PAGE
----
|Remembering Peggy Conway|
|By Mark Peel, Civic Research Institute - Journal of Offender Management|
The following article has been reprinted with permission from © Civic Research Institute, Inc.
Civic Research Institute became the publisher of The Journal of Offender Monitoring in 1998. Our first issue was Volume 11, Number 1, and it included four essays contributed by leading experts in the field, all of whom had been asked to comment on why EM did not seem to be succeeding in achieving the number of offenders under remote supervision that agencies and providers had expected. One of those four essays was written by Margaret M. Conway, at the time a general manager with Digital Products Corporation in Florida. It was the beginning of a long and rewarding association. Peggy would be a regular contributor to JOM until the Winter issue of 2000, when she succeeded founding editor Marc Renzema as Editor. She served in that position with energy, intelligence, creativity, and integrity for 15 years.
Peggy Conway passed away early in the summer of 2014 after complications from long-standing health issues. Peggy was one of the most positive people I’ve ever known, and few of us knew how sick she really was until very near the end. In fact, during her illness she brought into our sphere the Swiss technology developer Geosatis, and recruited Rory Gallagher, a British expert on EM and now with the London Police Department, to join our editorial advisory board. Rory’s first contribution for the journal appears in this issue.
During her tenure as editor, Peggy totally redesigned our EM Survey, and made it an incredibly thorough and useful resource for companies seeking to add or expand an EM function. Investors also relied on it as a source of data on the leading companies in the field. She cultivated relationships with some of the leading thinkers and writers on EM. One of them, Mike Nellis, will become our new editor with the next issue.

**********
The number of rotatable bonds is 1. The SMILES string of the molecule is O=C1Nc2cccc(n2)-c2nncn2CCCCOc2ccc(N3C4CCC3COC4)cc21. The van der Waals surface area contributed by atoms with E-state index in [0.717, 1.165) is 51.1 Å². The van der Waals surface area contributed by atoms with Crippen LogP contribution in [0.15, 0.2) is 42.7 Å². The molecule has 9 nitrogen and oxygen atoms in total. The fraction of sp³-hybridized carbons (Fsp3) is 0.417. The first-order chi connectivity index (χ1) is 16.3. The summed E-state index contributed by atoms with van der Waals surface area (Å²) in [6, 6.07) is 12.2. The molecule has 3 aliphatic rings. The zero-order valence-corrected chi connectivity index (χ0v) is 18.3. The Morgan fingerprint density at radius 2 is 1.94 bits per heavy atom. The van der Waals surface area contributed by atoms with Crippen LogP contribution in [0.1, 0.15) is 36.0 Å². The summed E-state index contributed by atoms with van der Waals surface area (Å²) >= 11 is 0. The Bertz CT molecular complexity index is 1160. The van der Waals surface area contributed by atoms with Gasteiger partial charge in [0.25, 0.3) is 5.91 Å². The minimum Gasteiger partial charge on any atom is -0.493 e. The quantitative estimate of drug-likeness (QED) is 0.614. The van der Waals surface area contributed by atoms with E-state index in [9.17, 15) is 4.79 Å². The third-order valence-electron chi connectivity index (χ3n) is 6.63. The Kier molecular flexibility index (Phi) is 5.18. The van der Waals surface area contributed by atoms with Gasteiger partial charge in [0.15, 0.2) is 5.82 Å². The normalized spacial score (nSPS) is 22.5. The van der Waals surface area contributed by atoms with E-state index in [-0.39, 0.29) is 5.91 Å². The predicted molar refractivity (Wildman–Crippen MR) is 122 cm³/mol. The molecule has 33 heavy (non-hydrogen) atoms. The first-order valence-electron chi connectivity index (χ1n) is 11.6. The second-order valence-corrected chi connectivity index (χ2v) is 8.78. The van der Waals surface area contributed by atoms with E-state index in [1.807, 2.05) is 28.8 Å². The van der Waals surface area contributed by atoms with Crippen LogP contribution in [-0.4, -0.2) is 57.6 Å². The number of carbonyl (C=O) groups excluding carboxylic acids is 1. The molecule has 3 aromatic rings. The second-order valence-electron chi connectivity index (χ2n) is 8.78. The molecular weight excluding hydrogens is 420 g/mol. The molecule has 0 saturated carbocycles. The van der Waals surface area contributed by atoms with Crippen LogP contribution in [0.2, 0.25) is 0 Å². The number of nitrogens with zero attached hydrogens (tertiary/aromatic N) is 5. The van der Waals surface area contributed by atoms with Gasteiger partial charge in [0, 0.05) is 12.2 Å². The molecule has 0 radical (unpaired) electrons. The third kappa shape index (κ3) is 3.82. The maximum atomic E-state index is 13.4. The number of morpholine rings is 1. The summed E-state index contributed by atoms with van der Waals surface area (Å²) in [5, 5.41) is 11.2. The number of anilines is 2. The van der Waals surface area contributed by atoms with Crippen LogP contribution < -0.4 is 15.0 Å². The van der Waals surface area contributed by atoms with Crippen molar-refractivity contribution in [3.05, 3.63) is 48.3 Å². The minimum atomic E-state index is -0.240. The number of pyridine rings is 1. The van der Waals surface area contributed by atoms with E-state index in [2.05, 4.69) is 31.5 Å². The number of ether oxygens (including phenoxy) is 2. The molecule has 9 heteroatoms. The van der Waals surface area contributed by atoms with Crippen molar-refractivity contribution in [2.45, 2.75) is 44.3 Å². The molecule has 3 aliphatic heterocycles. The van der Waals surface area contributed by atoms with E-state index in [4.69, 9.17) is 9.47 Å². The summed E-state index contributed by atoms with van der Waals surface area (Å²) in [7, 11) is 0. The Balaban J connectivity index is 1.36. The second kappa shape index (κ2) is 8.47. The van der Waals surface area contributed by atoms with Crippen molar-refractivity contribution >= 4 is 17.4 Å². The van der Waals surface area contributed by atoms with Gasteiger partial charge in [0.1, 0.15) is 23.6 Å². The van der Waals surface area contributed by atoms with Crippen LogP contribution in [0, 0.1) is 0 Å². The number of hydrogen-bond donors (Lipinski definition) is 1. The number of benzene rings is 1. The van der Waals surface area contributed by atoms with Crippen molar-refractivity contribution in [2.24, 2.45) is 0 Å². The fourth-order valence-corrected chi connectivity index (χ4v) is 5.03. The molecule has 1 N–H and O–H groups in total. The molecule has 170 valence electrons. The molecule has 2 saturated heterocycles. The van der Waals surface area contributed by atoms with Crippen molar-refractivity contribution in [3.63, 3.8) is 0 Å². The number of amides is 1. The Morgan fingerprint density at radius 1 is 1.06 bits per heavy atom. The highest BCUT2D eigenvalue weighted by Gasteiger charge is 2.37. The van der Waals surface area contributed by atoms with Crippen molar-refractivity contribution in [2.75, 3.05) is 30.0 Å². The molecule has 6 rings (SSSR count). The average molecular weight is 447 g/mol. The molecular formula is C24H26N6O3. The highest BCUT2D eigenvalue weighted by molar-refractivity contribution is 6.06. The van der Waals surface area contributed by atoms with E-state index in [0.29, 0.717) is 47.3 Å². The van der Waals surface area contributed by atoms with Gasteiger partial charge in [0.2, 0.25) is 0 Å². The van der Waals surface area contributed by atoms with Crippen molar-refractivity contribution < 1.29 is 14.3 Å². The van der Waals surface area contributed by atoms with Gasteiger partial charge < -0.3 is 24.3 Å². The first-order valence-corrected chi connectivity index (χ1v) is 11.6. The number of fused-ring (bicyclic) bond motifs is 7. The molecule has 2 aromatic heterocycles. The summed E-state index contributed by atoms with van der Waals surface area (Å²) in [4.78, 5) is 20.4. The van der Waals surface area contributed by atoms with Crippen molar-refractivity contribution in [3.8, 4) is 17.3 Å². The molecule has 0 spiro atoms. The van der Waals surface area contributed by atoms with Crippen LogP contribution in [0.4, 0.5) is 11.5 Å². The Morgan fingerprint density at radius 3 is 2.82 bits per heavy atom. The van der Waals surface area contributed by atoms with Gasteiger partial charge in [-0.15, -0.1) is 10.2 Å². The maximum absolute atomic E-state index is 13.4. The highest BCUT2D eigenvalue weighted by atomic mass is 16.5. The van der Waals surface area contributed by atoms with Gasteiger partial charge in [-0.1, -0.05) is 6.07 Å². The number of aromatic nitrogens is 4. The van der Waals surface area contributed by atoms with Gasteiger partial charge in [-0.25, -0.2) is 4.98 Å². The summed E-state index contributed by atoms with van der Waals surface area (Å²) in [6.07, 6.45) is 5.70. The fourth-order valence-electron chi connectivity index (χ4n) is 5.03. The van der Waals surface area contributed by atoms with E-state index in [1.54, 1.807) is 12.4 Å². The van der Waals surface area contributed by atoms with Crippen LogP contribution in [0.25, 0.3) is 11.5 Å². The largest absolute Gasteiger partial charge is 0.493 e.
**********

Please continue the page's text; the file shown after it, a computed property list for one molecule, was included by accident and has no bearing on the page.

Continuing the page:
Peggy loved to get down into the weeds. She visited or spoke with EM programs all over the country, from California to Indiana to Florida to Louisiana to Pennsylvania, to find out how courts, probation agencies, sheriff departments, and prosecutors were using electronic monitoring. Her idea was that everyone stood to gain from learning how different jurisdictions tackled common problems. In addition to her role for us, Peggy worked with public agencies and private monitoring companies alike. She helped develop an EM track for the National Law Enforcement and Corrections Technology Center’s annual conferences, and was a regular at the training institutes of the American Probation and Parole Association, for whom she also developed a manual on EM. She loved learning, and sharing what she’d learned.
Peggy believed in electronic monitoring. She believed it could be reliable and useful, but more importantly that it could be humane and just. Her first “Letter from the Editor” in the Spring 2000 issue called attention to America’s alarmingly high incarceration rate, which had just reached two million in prison—a state over which “few of us can take pride”—years before the issue was on most people’s radar. On a more practical level, Peggy sought out articles and advocated strategies to reform and rationalize the bureaucratic way agencies went about buying monitoring services and technology: most procurement regimes asked for the wrong things, added unnecessary conditions, and bogged down well-intentioned agencies with pointless inefficiencies without providing much protection. She knew how to cut through red tape, but would have preferred to get rid of most of it altogether.
Within months of Peggy’s death a group of volunteers, led by Dennis Doffing, took steps to preserve her legacy by forming a committee to create a scholarship in her memory. The Margaret (Peggy) Conway Memorial Scholarship is accepting donations to create a sustainable fund to help future criminal justice professionals while in college. The scholarship fund will be administered by the non-profit Minds Against Crime www.mindsagainstcrime.org. The goal is to award a scholarship annually to a college student who is a junior or senior and studying criminal justice. If you would like to learn more about the scholarship or donate to it, please visit the Minds Against Crime web site www.mindsagainstcrime.org. And if you know of a potential recipient, please contact the organization through its website.
Mark Peel is President of Civic Research Institute and Publisher of The Journal of Offender Monitoring.
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